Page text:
2017 Fire in Alaska Report Released

photo by Greg Lincoln

There were 19 fire deaths in Alaska in 2017, a 6% increase from the previous year. Of those deaths, six were children under the age of 10. Additionally, juvenile firesetters were responsible for igniting 22% of all intentionally set fires. These deaths and incidents show that more education is needed to warn of the dangers fires (matches, lighters and other open flames) pose to families.
The Division of Fire & Life Safety (FLS) has published the Fire in Alaska 2017 to its website. The report details fire fatality and injuries across Alaska. The report is a compilation of data that was provided to FLS from 170 Fire Departments. It also contains information regarding treatment of burns at clinics and medical centers. FLS would like to thank all the fire departments that contributed to the report.
“We are watching statistics closely on fire deaths and injuries because the lives of Alaskans matter,” said David Tyler, Alaska Fire Marshal. “What we are seeing are deaths and injuries that are preventable and the trends give us important clues to how we can make Alaska safer.”
Another way of combatting fires is prevention through making buildings as safe as possible by having thorough plan reviews completed. Plan reviews are necessary for any construction, repair, remodel, addition, or change of occupancy in any commercial structure in order to ensure safety and compliance with state law. Due to budget reductions, wait times for plan review approvals had jumped to over two months in some cases. The Division of Fire & Life Safety’s Plan Review Bureau continues to pursue innovative ways to decrease the amount of time plan reviews and approvals take. The Plan Review Bureau has changed queue management practices and fast-tracked simpler plans to help reduce wait times.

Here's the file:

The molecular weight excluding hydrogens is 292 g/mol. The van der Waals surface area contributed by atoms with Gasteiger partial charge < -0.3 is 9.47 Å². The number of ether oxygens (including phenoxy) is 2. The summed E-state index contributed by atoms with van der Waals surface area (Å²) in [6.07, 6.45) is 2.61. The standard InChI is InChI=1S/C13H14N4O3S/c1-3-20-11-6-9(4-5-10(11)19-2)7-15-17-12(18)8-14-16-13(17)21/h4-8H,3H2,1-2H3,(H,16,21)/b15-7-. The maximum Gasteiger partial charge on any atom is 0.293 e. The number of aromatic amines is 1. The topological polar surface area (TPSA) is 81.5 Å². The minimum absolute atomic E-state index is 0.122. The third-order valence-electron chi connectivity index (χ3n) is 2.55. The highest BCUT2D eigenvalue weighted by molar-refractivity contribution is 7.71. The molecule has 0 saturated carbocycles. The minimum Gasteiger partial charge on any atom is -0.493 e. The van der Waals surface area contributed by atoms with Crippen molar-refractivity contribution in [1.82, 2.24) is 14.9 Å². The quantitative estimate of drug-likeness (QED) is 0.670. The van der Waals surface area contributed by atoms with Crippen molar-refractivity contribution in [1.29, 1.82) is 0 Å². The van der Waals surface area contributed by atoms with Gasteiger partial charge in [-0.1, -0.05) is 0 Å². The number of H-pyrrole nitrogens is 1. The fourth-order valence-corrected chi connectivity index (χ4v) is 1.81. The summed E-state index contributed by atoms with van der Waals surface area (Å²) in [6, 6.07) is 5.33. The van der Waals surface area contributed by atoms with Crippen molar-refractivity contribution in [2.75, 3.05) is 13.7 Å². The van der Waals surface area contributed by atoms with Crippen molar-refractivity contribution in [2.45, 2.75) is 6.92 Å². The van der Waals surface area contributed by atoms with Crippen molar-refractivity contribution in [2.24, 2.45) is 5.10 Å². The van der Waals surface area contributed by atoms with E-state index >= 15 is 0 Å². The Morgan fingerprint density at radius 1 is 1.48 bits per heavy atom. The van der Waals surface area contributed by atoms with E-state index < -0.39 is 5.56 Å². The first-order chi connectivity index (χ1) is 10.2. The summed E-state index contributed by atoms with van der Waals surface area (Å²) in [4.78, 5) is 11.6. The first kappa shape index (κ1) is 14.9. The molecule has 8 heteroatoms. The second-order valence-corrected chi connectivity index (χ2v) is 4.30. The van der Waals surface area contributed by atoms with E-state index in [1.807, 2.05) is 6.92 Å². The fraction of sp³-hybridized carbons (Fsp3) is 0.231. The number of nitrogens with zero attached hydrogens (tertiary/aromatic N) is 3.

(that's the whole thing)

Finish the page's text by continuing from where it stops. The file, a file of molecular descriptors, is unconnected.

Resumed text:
Every 11 hours a fire department in Alaska in 2017 respond to a residential fire.
The full report can be found online at https://dps.alaska.gov/getmedia/99aae84c-403a-417a-96c2-26146d5a6e27/Fire-In-Alaska-2017d.

Be the first to comment

Leave a Reply

Your email address will not be published.


*


This site uses Akismet to reduce spam. Learn how your comment data is processed.